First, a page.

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    Background: The NHS Bowel Scope Screening (BSS) programme offers men and women aged 55 years a onceonly flexible sigmoidoscopy (FS), a test that can help reduce colorectal cancer (CRC) incidence and mortality. However, the benefits of BSS are contingent on uptake. This National Institute for Health Research-funded singlestage phase II trial will test the feasibility of using patient navigation (PN), an intervention that offers support to patients to overcome barriers to healthcare, to increase BSS uptake within a socially deprived area of England. Methods/design: All individuals invited for BSS at South Tyneside NHS Foundation Trust during the 6-month recruitment period will be invited to take part in the study. Consenting participants will be randomised to receive PN or usual care in a 2:1 ratio. PN involves non-attenders receiving a phone call from a Specialist Screening Practitioner (SSP) who will elicit reasons for non-attendance and offer educational, practical, and emotional support as needed. If requested by the patient, another appointment for BSS will then be arranged. We anticipate 30 % of participants will be non-attenders. Using A’Hern single-stage design, with 20 % significance level and 80 % power, at least 35 participants who receive PN need to subsequently attend for PN to be considered worthy of further investigation in a definitive trial. The primary outcome measure will be the number of participants in the PN group who re-book and attend their BSS appointment. A qualitative analysis of the PN transcripts, and interviews with the SSPs, will also be conducted, alongside a quantitative analysis of completed patient-reported experience questionnaires. An economic analysis will calculate the costs of delivering PN. Discussion: This feasibility study will be instrumental in deciding whether to conduct the first definitive trial of PN in BSS in England. If PN is subsequently shown to be cost-effective at increasing uptake of BSS, NHS policies could be modified to implement PN as a standard service. The results will be disseminated in peer-reviewed journals and at scientific conferences. Trial registration: International Standard Randomised Controlled Trial Number, ISRCTN1331475

    Consequences of information suppression in ecological and conservation sciences

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    Suppressing expert knowledge can hide environmentally damaging practices and policies from public scrutiny. We surveyed ecologists and conservation scientists from universities, government, and industry across Australia to understand the prevalence and consequences of suppressing science communication. Government (34%) and industry (30%) respondents reported higher rates of undue interference by employers than did university respondents (5%). Internal communications (29%) and media (28%) were curtailed most, followed by journal articles (11%), and presentations (12%). When university and industry researchers avoided public commentary, this was mainly for fear of media misrepresentation, while government employees were most often constrained by senior management and workplace policy. One third of respondents reported personal suffering related to suppression, including job losses and deteriorating mental health. Substantial reforms are needed, including to codes of practice, and governance of environmental assessments and research, so that scientific advice can be reported openly, in a timely manner and free from interference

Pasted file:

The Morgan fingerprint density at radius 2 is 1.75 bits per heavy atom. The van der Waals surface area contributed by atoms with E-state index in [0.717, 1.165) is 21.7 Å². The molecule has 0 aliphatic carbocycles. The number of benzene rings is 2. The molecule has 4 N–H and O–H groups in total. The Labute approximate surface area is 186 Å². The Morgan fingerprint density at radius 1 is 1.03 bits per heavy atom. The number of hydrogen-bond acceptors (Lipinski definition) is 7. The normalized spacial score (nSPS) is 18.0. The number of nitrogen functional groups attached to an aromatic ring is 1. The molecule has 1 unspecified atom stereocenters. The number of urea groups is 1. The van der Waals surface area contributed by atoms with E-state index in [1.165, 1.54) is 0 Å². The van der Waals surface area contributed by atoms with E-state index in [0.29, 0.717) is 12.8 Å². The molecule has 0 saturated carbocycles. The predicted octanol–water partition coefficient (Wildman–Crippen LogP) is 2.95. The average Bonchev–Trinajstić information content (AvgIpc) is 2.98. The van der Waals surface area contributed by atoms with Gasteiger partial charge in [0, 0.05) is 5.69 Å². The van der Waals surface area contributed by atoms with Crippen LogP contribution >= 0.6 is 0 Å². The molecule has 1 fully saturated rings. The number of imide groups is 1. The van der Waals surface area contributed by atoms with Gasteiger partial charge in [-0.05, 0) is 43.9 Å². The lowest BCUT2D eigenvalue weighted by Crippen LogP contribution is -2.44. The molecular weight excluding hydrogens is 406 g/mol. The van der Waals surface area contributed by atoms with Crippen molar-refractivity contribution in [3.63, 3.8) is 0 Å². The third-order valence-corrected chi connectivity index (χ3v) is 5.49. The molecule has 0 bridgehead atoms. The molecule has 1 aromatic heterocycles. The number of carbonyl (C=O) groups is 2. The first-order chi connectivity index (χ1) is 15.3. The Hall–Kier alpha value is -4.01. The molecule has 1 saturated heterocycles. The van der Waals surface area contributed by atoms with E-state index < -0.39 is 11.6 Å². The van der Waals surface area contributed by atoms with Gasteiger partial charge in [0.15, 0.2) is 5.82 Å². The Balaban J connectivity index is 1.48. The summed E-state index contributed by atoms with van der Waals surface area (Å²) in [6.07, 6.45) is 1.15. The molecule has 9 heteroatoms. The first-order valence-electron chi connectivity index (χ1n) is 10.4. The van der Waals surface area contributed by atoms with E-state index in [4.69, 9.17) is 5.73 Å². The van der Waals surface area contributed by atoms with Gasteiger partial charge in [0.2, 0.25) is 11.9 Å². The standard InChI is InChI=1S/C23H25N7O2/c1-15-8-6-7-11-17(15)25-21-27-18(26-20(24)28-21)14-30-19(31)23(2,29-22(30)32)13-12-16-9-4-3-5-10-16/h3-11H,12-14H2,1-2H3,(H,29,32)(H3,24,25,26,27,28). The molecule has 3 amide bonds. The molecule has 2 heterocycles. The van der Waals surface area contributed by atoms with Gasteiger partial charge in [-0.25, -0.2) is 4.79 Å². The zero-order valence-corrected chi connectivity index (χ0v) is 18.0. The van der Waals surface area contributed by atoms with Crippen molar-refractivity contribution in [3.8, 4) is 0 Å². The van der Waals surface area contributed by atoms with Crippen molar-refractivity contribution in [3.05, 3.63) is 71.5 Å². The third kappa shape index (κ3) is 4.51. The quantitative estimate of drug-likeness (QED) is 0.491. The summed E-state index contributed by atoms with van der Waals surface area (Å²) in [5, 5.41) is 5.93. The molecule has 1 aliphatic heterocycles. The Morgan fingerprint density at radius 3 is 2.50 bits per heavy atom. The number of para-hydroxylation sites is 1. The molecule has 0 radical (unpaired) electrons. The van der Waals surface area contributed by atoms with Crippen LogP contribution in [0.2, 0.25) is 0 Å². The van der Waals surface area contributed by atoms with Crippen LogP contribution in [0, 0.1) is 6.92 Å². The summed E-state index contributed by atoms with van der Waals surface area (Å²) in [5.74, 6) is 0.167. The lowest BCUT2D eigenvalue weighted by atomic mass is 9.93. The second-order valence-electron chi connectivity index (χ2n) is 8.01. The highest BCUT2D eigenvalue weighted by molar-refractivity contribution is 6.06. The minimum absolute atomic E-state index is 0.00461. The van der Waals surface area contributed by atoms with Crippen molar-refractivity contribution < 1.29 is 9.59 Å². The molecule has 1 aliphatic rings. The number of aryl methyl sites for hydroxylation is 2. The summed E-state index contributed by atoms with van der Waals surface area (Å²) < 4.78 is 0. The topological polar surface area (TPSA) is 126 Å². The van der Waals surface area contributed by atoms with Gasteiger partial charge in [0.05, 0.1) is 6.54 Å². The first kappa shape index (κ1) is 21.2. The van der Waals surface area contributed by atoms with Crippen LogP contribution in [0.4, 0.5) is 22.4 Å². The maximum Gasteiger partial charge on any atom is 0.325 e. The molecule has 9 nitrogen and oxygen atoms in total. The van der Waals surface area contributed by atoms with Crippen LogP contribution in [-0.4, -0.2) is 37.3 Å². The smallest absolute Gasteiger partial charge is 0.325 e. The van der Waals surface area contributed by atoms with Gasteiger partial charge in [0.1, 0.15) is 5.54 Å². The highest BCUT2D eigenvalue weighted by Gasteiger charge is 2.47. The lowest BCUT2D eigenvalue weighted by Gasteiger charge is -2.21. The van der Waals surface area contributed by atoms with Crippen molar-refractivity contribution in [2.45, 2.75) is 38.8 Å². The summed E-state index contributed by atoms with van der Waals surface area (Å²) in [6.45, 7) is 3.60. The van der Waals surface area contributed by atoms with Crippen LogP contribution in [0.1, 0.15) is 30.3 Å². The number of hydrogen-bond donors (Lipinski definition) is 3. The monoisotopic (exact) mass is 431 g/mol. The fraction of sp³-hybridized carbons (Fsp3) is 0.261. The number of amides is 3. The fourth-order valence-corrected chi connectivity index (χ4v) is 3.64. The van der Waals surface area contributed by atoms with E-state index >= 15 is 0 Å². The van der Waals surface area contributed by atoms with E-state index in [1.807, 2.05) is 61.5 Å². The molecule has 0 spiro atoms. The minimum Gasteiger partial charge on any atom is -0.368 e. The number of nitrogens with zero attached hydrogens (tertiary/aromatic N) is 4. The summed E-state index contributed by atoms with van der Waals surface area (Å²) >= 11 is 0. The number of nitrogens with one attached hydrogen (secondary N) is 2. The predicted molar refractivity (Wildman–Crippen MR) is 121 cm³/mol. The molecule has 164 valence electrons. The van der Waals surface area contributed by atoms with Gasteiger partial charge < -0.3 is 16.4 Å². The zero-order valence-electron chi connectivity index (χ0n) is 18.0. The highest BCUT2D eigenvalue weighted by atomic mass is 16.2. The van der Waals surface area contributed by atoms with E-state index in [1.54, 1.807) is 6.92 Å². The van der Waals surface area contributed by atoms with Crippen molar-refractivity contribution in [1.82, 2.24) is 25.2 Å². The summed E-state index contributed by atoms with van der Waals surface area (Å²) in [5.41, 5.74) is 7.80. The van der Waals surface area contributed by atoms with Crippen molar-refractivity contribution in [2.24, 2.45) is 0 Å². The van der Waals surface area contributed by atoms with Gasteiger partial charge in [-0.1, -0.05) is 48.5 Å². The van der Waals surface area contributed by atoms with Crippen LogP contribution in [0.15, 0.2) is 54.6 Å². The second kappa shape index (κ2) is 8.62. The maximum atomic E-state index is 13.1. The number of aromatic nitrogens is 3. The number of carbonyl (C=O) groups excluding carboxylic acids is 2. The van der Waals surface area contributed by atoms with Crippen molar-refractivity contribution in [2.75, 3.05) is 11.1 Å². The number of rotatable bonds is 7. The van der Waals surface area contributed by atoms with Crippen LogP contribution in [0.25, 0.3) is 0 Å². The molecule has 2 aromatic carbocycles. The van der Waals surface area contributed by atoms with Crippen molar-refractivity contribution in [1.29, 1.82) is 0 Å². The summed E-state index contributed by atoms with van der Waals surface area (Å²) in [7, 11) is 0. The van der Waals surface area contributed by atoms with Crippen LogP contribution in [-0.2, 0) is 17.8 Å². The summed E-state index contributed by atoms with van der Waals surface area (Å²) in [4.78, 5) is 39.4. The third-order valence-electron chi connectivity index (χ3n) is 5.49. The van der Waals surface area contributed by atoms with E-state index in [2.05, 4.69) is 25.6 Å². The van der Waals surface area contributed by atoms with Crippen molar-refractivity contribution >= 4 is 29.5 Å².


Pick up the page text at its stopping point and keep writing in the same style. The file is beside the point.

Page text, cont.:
Using specialist screening practitioners (SSPs) to increase uptake of bowel scope (flexible sigmoidoscopy) screening: results of a feasibility single-stage phase II randomised trial

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    Objective To determine the feasibility of specialist screening practitioners (SSPs) offering patient navigation (PN) to facilitate uptake of bowel scope screening (BSS) among patients who do not confirm or attend their appointment. Design A single-stage phase II trial. Setting South Tyneside District Hospital, Tyne and Wear, England, UK. Participants Individuals invited for BSS at South Tyneside District Hospital during the 6-month recruitment period were invited to participate in the study. Intervention Consenting individuals were randomly assigned to either the PN intervention or usual care group in a 4:1 ratio. The intervention involved BSS non-attenders receiving a phone call from an SSP to elicit their reasons for non-attendance and offer educational, practical and emotional support as required. If requested by the patient, another BSS appointment was then scheduled. Primary outcome measure The number of non-attenders in the intervention group who were navigated and then rebooked and attended their new BSS appointment. Secondary outcome measures Barriers to BSS attendance, patient-reported outcomes including informed choice and satisfaction with BSS and the PN intervention, reasons for study non-participation, SSPs’ evaluation of the PN process and a cost analysis. Results Of those invited to take part (n=1050), 152 (14.5%) were randomised into the study: PN intervention=109; usual care=43. Most participants attended their BSS appointment (PN: 79.8%; control: 79.1%) leaving 22 eligible for PN: only two were successfully contacted. SSPs were confident in delivering PN, but were concerned that low BSS awareness and information overload may have deterred patients from taking part in the study. Difficulty contacting patients was reported as a burden to their workload. Conclusions PN, as implemented, was not a feasible intervention to increase BSS uptake in South Tyneside. Interventions to increase BSS awareness may be better suited to this population